He said he urged Williams and Nordan to reveal the music to their fans: “When I heard it, I was like, ‘You can’t keep this quiet. It would be a shame if you kept this hidden.’ ”

Listeners seem to be enjoying the rockier, more pop-infused sound of Danni & Kris concerts post-release of Mountain Sounds, so giving fans more of this sound while dipping into the retro wave synth movement popularized today by shows like Netflix’s Stranger Things, could pay off, Welker said. 

For Nordan and Williams, the pop sound isn’t that different from what they grew up listening to. Before learning to play the guitar, Nordan said she would write to video game theme music. Williams said she and Nordan were both obsessed with Avril Lavigne. “I wanted to play guitar and be like her,” Williams said.  


Photo by Vishal Malhotra.

Nordan and Williams lived in the same subdivision and played with the same neighborhood friends for years in North Fort Worth before they made their inaugural recording, the EP Daydream (released in 2015), and 2017’s Mountain Sounds. They picked up their first guitars around the same time, Williams at age 15 and Nordan at 13. I interviewed the band as we sipped coffees and hot teas, talking about how they met and how they’ve grown since then. Both played in church bands, where they learned to overcome stage fright, they said. In Williams’ childhood bedroom, she developed stories of heartbreak before she’d ever had a boyfriend. Nordan described playing make-believe and dreaming up songs of relationships. They drew inspiration from classic rock bands like Fleetwood Mac and female pop artists like Lavigne.

“It was Mom that got to hear the first songs, you know,” Danni recalled. “You go downstairs, ‘Hey, Mom. I wrote a new song.’ And you play it for her, and she’s like, ‘Oh, wow. This is so good,’ and she asks you to play for her friends. When you start to think that you’re really good at something and you enjoy it, I think that’s when a passion is born to want to pursue it as more of a career.”

Williams had seen Nordan’s videos of playing and singing on Facebook and reached out. 

“It wasn’t until she was 20, I was 22, that I sent her a message on Facebook,” Williams said. “I, at that time, had never really met another girl who sang and played guitar and was talented, like had a talent that I was drawn to.”

Williams found the screenshot of her original Facebook message to Nordan: “We should get together sometime and jam.”

They rode to a Christmas party in Williams’ car together, singing to pop artists like Christina Aguilera and Katy Perry. 

“Once we were in the car together, it was like instant best friends,” Williams said.

Williams invited Nordan to her house, where they recorded their first YouTube video of Williams’ original song “Dance, Dance, Dance” in 2012.

“It was just so easy for us to harmonize together,” Nordan recalled. “And even now we’re just so in sync with each other with harmonies and just singing together in general.”

The duo sang for two years before recording Daydream, featuring the first song they wrote together, “Brand New Boyfriend.” Imagery of romantic love permeates songs like “Shadow,” with depictions of a “red jacket zipped up to your ears” and “the mold of your face pressed to my pillow.” Similar imagery bleeds through the crooning vocals and subtle guitar picking on Mountain Sounds, which they recorded two years before it was released.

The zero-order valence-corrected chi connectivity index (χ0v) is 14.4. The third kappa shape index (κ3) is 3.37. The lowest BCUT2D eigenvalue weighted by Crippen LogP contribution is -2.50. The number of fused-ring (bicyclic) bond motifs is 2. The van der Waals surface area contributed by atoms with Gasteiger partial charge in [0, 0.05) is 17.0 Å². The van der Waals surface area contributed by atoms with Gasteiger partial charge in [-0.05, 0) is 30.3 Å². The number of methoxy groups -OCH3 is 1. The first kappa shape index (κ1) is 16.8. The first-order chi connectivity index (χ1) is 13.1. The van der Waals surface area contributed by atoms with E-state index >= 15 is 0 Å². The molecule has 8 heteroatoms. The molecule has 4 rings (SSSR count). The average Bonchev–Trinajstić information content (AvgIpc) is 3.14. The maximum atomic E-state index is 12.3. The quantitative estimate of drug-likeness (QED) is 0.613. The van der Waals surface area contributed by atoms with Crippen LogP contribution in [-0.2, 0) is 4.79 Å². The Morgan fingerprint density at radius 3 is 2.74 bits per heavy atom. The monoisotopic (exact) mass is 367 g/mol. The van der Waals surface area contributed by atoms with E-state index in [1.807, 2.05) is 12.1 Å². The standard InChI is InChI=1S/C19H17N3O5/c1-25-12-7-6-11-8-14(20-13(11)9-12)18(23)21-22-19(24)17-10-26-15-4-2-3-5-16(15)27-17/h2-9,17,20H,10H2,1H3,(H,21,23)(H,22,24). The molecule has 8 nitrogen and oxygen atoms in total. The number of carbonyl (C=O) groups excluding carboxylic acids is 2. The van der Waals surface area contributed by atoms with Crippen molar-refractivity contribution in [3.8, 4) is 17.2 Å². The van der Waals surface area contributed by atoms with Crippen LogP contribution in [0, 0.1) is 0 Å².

Mountain Sounds incorporates some spur-of-the-moment sounds, from the uncorking of a wine bottle on the song “Stay” to crickets chirping in the background of other tracks — proof that Nordan and Williams recorded their songs in a cabin in the woods. Nestled in California’s Sequoia Forest, Nordan and Williams wrote and recorded songs and lived off veggie grilled cheese sandwiches and spinach-and-pineapple smoothies for nearly a week, they said. At one point, they hiked for five miles and found themselves singing inside a hollow Sequoia tree. They allowed nature to course through their lyrics. Songs like “Yesterday” expose a vulnerability and a longing for childhood, as Nordan starts the song off, “Yesterday, I was a young kid playing / In my backyard, always daydreaming / I miss the house that I grew up in.”

After that cabin trip, Mountain Sounds took two years of mixing and mastering. 

“We had already changed so much in those two years,” Williams said. “So we were really happy to be putting out the project and for people to hear it, but it was almost a little too late for us in our hearts.”

Williams told me the album reflected their early 20s, but now that they’re nearing their 30s, they’re looking to move past the singer-songwriter coffeehouse tone.


Last year, Danni & Kris released “Into You,” a song with more of an electro-pop influence. Traveling across Texas, they also play with a full band – drummer Mason Grimes, keyboardist Courtlin Murphy, and bassist Chike Okaro – to showcase their Fleetwood Mac tribute, Little Lies. Nordan said she’s encouraged by responsive audiences who appreciate their rockier, more pop-infused sound at Danni & Kris concerts.